The diet plan I worked out for weightloss

Continuing from where I left off – Beach Body with six pack at 47 years of age? Is It doable? The simple mantra I followed for weight loss – Weight loss is calorie management + Hormone management + macro management. I worked out a diet based on this mantra. What I follow and advise others is – Do not set targets for weight loss as it puts pressure on oneself causing the stress in itself.  Weight Loss need to happen, not in isolation, but while going through the every day normal activities like office work etc as we do not have the luxury of a weight loss in isolation unlike some celebrities. Ideally aim for 2 pounds or less per week of weight loss if you are obese and if you are healthy, aim for 1 pound per week to cause the body instabilities (feeling hungry all the time, tired, unable to concentrate on regular everyday activities). And workout a diet which aligns with your current cultural aspect of the diet. I am a Tamilian  and I incorporated the diet using my Tamilian dietary preferences – e.g. South Indian filter coffee, rice with yoghurt (curd) so I can sustain the diet as a lifestyle change.

  • Calorie deficit causes weight loss but avoid more than 500 calories deficit per day
    • Calories required per day = resting metabolic calories + non-exercise activities + exercise activities
  • Count the macros in the diet you eat (grams of carbohydrates, proteins and fat) and keep carbohydrates to less than 150 gm. I suggest starting at 225 grams and if you do not seeing a weight loss in 2 weeks, reduce it gradually to 200 grams. If you are seeing a weightloss, do not reduce it. You want to cut down carbohydrates to try breaking the weight loss plateau.
  • Carbohydrates per gram provide 4 calories of energy, protein – 4 calories per gram, fat – 9 calories per gram. So calculate the grams vs calories accordingly
  • Whatever the carbohydrates one eat should be from complex carbohydrates and not simple carbohydrates or sugars. Simple vs complex carbohydrates are decided by the glycemic index numbers and insulin index numbers.
  • Glycemic index –  focus on blood sugar levels attributed mainly to carbohydrates. I.e. High glycemic carbs will spike the blood sugar levels quickly. Low Glycemic carbs will be slow digesting and would not spike the blood sugar levels quickly. E.g. – Wheat, Multi-grain, Sourdough breads, Basmati rice, many fruits, vegetables etc.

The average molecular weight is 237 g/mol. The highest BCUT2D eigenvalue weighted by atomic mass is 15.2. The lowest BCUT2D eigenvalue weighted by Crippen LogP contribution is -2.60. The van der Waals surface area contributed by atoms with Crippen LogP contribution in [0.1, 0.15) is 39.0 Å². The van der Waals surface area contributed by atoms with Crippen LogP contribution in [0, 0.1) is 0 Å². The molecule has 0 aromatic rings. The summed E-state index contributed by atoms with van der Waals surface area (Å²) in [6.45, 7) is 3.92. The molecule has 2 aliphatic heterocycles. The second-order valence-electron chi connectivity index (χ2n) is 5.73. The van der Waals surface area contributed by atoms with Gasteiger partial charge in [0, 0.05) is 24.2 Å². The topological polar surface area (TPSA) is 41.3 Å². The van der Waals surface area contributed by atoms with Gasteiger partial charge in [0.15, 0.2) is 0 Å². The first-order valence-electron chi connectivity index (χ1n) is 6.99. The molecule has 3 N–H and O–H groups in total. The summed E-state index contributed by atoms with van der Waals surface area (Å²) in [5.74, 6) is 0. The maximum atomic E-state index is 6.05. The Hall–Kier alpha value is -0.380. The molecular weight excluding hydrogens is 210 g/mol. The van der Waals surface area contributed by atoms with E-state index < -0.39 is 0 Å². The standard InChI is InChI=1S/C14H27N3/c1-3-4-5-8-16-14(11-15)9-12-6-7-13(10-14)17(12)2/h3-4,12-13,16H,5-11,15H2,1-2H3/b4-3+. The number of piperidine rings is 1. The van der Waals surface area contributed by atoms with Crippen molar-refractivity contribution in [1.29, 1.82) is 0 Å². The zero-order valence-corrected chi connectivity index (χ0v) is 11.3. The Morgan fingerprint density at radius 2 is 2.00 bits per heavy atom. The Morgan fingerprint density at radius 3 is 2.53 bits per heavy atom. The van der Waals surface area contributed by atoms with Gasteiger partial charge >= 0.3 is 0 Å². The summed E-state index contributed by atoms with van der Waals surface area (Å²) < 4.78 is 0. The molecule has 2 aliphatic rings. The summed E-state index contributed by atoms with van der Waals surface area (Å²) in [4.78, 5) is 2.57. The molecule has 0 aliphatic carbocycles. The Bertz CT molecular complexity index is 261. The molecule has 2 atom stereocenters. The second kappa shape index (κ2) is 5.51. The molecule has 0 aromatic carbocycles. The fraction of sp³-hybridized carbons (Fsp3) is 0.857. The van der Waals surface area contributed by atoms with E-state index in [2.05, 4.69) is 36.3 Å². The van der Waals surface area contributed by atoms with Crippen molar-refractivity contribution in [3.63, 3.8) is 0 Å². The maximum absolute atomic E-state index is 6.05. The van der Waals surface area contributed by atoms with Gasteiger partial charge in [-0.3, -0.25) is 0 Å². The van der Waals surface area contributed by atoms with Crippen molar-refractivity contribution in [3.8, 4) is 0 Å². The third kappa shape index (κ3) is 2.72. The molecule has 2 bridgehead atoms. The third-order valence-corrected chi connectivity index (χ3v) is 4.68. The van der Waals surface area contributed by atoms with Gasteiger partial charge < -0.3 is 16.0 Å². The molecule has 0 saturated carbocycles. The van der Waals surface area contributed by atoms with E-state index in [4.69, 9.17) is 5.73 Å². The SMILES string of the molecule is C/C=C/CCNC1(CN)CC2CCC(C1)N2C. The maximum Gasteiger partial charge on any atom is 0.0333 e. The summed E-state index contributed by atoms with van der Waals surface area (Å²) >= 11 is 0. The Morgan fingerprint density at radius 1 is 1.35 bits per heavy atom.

I avoided any carbohydrate food source with a glycemic index of 59 or above.  For reference to Glycemic index of a food – https://www.glycemicindex.com/index.php

  • Insulin index – to keep it simple, a food can belong to any food group(carb, protein and fat)  or a mix of all 3 food groups but can spike the insulin hormone in the body. For the same Glycemic index, 2 foods can trigger different insulin levels. Low Insulin index foods are full fat yoghurt, whole  eggs, whole milk etc. High Insulin index foods are potatoes, fat free milk, yoghurt etc – https://en.wikipedia.org/wiki/Insulin_index
  • I used for some carbs, glycemic load but I will ignore it from the article for now
  • Say “no” to alcohol.
  • Avoid snacks etc
  • Fats (cholesterol including) is good. But fats should be from naturally occurring sources – ghee, eggs, whole milk, whole milk yoghurt, cheese, nuts, avocados  etc are good natural sources of fat.
  • Avoid Fat-free foods like skim milk, 0% yoghurt etc
  • One should consume protein every day at .5 gm per pound (1 gm per kilo) of one’s weight as proteins are essential for body processes and also for the upkeep fo the muscles.
  • Protein can be from vegetarian sources or non-vegetarian sources but  should have the 9 essential amino acids (there are a total of 20 amino acids in the human body) . Food sources like eggs are wholesome protein in that it provides the 9 essential amino acids. Many vegetarian sources will not provide wholesome protein but a combination of sources provide the 9 essential amino acids. For example, almond nuts and garbanzo beans are not wholesome protein but the combination of these 2 provide the essential amino acids
  • Take supplements such as zinc, magnesium, Vitamin D (5000 IU per day), multi-vitamins, Ashwaganda ayurvedic powder/capsule
  • Avoid other sports supplements  as many of the supplements are not FDA regulated and might have some other hidden chemicals

With these  guidelines/rules above,